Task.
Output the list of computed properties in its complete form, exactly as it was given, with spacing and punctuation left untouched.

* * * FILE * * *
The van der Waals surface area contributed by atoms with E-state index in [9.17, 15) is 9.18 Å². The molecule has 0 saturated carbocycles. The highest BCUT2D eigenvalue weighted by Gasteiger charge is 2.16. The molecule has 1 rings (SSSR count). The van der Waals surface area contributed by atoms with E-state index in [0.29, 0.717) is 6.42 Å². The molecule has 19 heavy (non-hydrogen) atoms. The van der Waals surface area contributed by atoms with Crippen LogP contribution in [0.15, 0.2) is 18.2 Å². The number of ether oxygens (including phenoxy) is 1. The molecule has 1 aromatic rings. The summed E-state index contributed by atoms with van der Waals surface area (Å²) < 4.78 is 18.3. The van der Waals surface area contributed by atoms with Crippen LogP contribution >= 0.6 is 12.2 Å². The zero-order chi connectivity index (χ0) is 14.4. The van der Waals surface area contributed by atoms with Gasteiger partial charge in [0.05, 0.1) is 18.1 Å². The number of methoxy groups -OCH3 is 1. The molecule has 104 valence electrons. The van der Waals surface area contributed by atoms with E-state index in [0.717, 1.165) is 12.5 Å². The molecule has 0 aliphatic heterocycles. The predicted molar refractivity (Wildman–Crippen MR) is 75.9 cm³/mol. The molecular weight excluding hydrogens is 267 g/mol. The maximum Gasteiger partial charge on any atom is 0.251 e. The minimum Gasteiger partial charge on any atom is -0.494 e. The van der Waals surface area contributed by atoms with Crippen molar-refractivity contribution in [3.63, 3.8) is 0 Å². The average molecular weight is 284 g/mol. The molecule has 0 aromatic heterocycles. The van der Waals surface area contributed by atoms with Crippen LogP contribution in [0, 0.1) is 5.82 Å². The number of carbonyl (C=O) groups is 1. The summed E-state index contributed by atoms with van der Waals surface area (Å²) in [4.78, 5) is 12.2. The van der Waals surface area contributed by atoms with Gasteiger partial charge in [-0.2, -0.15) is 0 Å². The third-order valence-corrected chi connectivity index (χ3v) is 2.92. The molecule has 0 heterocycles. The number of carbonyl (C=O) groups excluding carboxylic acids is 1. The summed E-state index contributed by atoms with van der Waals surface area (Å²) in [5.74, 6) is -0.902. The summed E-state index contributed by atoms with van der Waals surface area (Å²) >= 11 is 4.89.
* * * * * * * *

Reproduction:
The van der Waals surface area contributed by atoms with E-state index in [9.17, 15) is 9.18 Å². The molecule has 0 saturated carbocycles. The highest BCUT2D eigenvalue weighted by Gasteiger charge is 2.16. The molecule has 1 rings (SSSR count). The van der Waals surface area contributed by atoms with E-state index in [0.29, 0.717) is 6.42 Å². The molecule has 19 heavy (non-hydrogen) atoms. The van der Waals surface area contributed by atoms with Crippen LogP contribution in [0.15, 0.2) is 18.2 Å². The number of ether oxygens (including phenoxy) is 1. The molecule has 1 aromatic rings. The summed E-state index contributed by atoms with van der Waals surface area (Å²) < 4.78 is 18.3. The van der Waals surface area contributed by atoms with Crippen LogP contribution >= 0.6 is 12.2 Å². The zero-order chi connectivity index (χ0) is 14.4. The van der Waals surface area contributed by atoms with Gasteiger partial charge in [0.05, 0.1) is 18.1 Å². The number of methoxy groups -OCH3 is 1. The molecule has 104 valence electrons. The van der Waals surface area contributed by atoms with E-state index in [0.717, 1.165) is 12.5 Å². The molecule has 0 aliphatic heterocycles. The predicted molar refractivity (Wildman–Crippen MR) is 75.9 cm³/mol. The molecular weight excluding hydrogens is 267 g/mol. The maximum Gasteiger partial charge on any atom is 0.251 e. The minimum Gasteiger partial charge on any atom is -0.494 e. The van der Waals surface area contributed by atoms with Crippen molar-refractivity contribution in [3.63, 3.8) is 0 Å². The average molecular weight is 284 g/mol. The molecule has 0 aromatic heterocycles. The van der Waals surface area contributed by atoms with Crippen LogP contribution in [0, 0.1) is 5.82 Å². The number of carbonyl (C=O) groups is 1. The summed E-state index contributed by atoms with van der Waals surface area (Å²) in [4.78, 5) is 12.2. The van der Waals surface area contributed by atoms with Gasteiger partial charge in [-0.2, -0.15) is 0 Å². The third-order valence-corrected chi connectivity index (χ3v) is 2.92. The molecule has 0 heterocycles. The number of carbonyl (C=O) groups excluding carboxylic acids is 1. The summed E-state index contributed by atoms with van der Waals surface area (Å²) in [5.74, 6) is -0.902. The summed E-state index contributed by atoms with van der Waals surface area (Å²) >= 11 is 4.89.